What are constructive trusts and equitable liens?

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Jeffrey Johnson is a legal writer with a focus on personal injury. He has worked on personal injury and sovereign immunity litigation in addition to experience in family, estate, and criminal law. He earned a J.D. from the University of Baltimore and has worked in legal offices and non-profits in Maryland, Texas, and North Carolina. He has also earned an MFA in screenwriting from Chapman Univer...

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UPDATED: Jun 19, 2018

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A constructive trust and an equitable lien can be used to prevent unjust enrichment. Although there are technical differences, both can be very powerful remedies where a person has wrongfully taken your property, since you can prevent the wrongdoer, and the wrongdoer’s creditors, from keeping your property in the event of an insolvency.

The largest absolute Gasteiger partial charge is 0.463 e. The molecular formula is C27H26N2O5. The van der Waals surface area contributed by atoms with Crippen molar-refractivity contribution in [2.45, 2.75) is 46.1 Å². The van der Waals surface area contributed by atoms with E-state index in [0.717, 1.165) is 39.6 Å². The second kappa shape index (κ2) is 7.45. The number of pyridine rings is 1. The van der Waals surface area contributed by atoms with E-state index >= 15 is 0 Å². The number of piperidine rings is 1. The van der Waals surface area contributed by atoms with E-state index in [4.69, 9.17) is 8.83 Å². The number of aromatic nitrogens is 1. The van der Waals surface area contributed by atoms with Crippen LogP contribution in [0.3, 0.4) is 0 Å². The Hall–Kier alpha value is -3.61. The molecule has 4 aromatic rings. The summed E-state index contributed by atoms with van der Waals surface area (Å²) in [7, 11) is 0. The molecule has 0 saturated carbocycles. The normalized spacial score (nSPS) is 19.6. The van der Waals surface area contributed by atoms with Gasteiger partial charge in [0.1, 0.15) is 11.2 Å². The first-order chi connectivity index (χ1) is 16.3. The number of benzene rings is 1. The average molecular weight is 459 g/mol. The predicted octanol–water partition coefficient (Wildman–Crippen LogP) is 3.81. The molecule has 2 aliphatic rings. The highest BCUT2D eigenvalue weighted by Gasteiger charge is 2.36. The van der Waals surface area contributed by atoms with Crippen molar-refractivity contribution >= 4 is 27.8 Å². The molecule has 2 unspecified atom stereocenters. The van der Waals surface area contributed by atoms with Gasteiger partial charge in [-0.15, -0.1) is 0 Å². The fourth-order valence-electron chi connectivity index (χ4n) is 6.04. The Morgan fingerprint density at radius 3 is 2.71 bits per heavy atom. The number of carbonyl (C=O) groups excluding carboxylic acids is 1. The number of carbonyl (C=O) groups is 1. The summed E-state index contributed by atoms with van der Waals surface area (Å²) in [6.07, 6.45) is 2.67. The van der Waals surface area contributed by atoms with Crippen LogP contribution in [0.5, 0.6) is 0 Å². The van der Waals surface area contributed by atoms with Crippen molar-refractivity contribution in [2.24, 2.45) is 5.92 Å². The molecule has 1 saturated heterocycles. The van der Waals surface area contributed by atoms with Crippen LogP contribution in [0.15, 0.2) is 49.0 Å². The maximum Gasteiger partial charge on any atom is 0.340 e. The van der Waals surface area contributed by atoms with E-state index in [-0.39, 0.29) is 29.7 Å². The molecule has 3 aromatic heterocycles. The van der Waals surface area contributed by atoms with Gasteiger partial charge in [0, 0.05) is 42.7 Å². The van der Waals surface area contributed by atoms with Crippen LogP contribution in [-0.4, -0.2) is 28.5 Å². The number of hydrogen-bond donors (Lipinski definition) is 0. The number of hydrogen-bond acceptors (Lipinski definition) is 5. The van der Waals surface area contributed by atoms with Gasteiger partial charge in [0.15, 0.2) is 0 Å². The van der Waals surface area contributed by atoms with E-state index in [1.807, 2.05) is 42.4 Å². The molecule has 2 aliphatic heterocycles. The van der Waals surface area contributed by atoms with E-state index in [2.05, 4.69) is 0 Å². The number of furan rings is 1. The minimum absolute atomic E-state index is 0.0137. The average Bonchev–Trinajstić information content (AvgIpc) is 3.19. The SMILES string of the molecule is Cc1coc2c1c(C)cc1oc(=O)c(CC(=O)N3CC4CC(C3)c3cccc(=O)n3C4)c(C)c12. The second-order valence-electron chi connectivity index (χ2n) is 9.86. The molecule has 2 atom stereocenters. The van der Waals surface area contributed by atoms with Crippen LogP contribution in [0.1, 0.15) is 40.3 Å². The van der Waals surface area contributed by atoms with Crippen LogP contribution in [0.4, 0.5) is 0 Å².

In some cases, it is also possible to trace property and claim the fruits of the wrongdoer’s conduct. For example, if the wrongdoer misappropriates your 100 shares of IBM stock, then worth $5,000, and quickly sells the stock and uses the $5,000 to buy shares of a “high-flyer” that are now worth $25,000, using the remedies of constructive trust or equitable lien might enable you to recover the $25,000 in stock, instead of the ordinary compensatory damages of $5,000 (the value of the property at the time it was taken) plus interest.

For further information on constructive trusts, see Trusts.

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